Tuesday, February 24, 2009
How Much Value Do We Put On Information?
There has been more and more talk – including a feature story in a recent issue of TIME magazine – about the plight of newspapers in this country. Almost all are struggling and some of the more venerable ones are either facing the prospect of bankruptcy or are already there.
This has been a topic of conversation for a while around our house because directly and indirectly I’ve been involved with the media for many years and my daughter is a staff writer for The Maui News, our local daily newspaper.
The problem is that more and more people are getting their news from the internet … and they’re getting it for free. So, they ask, why should I pay 50 or 75 cents a day for the print version when I can get all the same stuff and a lot more on line for nothing?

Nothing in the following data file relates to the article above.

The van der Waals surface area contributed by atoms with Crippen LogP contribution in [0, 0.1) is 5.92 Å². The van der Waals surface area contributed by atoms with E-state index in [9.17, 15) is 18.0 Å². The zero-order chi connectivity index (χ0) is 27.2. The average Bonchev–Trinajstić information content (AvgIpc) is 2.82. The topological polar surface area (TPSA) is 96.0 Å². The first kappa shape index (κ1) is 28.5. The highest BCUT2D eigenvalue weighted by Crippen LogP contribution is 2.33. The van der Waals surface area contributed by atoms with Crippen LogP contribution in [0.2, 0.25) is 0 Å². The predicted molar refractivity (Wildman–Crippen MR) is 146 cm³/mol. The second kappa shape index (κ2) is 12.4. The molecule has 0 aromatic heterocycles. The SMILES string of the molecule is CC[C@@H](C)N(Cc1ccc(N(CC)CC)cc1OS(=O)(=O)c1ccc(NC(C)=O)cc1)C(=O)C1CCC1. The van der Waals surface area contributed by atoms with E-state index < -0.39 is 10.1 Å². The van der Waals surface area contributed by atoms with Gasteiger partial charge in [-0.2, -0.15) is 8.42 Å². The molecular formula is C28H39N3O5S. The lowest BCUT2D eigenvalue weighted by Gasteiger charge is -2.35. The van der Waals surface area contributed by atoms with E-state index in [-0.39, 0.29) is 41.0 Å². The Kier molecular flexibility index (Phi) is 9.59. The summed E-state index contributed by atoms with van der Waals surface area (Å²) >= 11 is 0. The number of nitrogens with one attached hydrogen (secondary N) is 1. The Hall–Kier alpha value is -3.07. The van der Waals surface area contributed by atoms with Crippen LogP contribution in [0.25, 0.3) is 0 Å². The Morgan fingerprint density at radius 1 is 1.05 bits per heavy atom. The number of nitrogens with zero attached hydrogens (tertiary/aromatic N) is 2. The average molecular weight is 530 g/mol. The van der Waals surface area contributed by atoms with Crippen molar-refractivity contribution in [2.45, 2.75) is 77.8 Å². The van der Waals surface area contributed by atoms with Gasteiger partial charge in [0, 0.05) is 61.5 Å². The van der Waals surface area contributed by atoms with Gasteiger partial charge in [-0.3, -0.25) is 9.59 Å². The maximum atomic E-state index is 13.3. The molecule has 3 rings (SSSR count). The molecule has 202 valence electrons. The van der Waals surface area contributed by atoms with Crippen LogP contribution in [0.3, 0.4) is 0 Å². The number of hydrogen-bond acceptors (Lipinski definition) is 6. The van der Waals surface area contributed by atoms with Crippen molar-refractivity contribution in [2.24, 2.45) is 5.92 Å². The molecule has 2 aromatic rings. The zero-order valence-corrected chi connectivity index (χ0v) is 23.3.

The trouble is, someone has to pay for the gathering of all that news, and those costs keep going up along with everything else.
Meanwhile, because of the free internet access to their content, newspapers are losing subscribers and, as a direct result, revenue from advertising is declining.
There’s real irony in all this because the demand for news and information has never been greater … and the internet is the reason for that, too!
An interesting (though probably unrealistic) idea has been floating around media circles: What if every newspaper in the country shut down its on line edition for a solid week? Wow! In my case, that would mean losing access to articles from the New York Times or the Washington Post or the Honolulu Advertiser. And I wouldn’t be getting anything from Google News or Yahoo or even the Drudge Report, because all their news comes from the newspaper web sites.
Do you suppose that would induce enough of us to pay a modest fee for daily access to some of these newspapers?
I’d sure like to think so.